Joanne: Yes, I completely agree. I think there's a couple of other biases [36:00] here that I think it makes it very challenging for the retail investor. One is that we like consistency, so we like for a narrative to be consistent. So when we don't know much about something, we think, oh, it makes sense. And we don't think is it true? But we think it doesn't make sense. So if it all hangs together in a way that's consistent, we like to go with that. The other thing is that we like simple narratives. So if someone can tell you a simple story that seems to make sense, against a marketplace that's complex, conflicting, and to which they're actually true unknowables, that's going to appeal to you very strongly. And the second thing is that your perception of risk is again very driven by these, by availability bias. So if you can think of something very easily, you're going to think that that's something that's more likely to happen. So when you're on social media, it doesn't matter if someone's giving you great objective market advice that's driven by data, statistics, and charts.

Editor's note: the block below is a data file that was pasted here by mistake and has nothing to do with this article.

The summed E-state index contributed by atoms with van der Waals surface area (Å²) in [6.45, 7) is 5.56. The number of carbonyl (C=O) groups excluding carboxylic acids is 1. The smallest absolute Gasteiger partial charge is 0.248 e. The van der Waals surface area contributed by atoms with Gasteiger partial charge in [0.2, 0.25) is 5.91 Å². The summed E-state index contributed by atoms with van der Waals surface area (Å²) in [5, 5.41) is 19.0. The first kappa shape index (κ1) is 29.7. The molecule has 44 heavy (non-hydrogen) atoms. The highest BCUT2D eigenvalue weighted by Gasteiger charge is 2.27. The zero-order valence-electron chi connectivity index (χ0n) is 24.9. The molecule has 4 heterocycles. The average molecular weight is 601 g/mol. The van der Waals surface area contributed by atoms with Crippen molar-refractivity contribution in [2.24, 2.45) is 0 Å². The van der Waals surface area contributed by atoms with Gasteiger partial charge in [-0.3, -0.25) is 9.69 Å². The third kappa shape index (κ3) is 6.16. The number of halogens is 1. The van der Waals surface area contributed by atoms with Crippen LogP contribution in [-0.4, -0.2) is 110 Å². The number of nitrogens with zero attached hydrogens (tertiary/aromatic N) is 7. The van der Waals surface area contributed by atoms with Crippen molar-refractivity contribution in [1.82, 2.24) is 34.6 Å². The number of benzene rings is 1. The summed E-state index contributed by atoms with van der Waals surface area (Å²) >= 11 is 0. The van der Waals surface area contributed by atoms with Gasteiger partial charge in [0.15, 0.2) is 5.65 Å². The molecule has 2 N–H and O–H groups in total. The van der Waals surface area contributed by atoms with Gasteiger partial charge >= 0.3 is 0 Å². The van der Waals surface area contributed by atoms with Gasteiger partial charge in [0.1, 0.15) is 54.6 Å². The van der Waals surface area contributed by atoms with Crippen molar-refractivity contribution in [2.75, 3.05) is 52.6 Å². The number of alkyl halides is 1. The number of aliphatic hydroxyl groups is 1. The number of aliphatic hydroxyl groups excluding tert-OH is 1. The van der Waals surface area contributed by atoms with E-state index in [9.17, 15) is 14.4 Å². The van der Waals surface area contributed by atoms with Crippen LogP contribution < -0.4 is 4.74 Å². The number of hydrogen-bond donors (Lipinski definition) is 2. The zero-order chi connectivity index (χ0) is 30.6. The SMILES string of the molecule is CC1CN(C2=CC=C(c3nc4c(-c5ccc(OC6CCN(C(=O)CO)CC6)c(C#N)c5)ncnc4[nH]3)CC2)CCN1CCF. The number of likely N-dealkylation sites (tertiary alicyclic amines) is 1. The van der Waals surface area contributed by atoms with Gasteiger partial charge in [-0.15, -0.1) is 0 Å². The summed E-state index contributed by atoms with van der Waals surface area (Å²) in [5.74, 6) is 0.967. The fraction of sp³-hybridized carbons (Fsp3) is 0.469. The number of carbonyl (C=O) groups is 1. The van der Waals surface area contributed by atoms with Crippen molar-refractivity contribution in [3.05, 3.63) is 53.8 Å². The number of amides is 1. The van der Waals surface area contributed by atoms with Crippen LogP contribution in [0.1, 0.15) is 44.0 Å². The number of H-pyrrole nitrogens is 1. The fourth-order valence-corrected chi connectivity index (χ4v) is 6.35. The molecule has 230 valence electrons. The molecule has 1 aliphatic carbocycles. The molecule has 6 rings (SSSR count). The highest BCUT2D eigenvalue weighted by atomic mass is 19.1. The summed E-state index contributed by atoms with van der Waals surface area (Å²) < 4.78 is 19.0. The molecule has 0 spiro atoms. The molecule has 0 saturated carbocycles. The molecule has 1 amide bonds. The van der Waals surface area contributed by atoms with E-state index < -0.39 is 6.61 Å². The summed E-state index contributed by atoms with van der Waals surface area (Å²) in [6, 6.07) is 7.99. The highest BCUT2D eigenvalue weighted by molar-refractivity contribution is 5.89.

But if you see that your friend's, uncle's, brother-in-law has now made a killing on something, right? I don't know what. Has managed to buy some bizarre stock in some days and has made X number of months returned in a short time. That's going to resonate on some primal level much more strongly with you than these things that you don't relate to, and you can't think about easily. You're going to think that the likelihood of that is much higher because that information is very easily available to you.
Freddy: I also think that sort of forms peer pressure, where it sort of creates a bit of a FOMO,l fear of missing out, right? If everybody you know or the platform you follow people are making a killing in certain things and you are not in the game, you sort of felt left out. And that's precisely the worst situation because, by the time you get in on belated information, you're probably the last few people in the room to do so. And hence, it does hurt you later on.
Philipp: No. I think this is a very important topic, I think nowadays. Because people know that I’m in the financial world, [38:00] and we do personal finances. Friends, family from all over the place, they always come to me and say hey, look, I found one of my friends he's doing currency trading, and he has some kind of system, and it never loses, right? You always make them. But it's happening, right? Especially like over the last year, I think it's coming up. It was the Bitcoin thing for a few years, then a year of nothing, and now it's starting to come back with like the social trading platforms. Like a Robinhood, it's easy to get in, right? It's easy to, and they show you all these nice graphs, right? And everyone is buying Tesla, right? Everyone is buying certain things.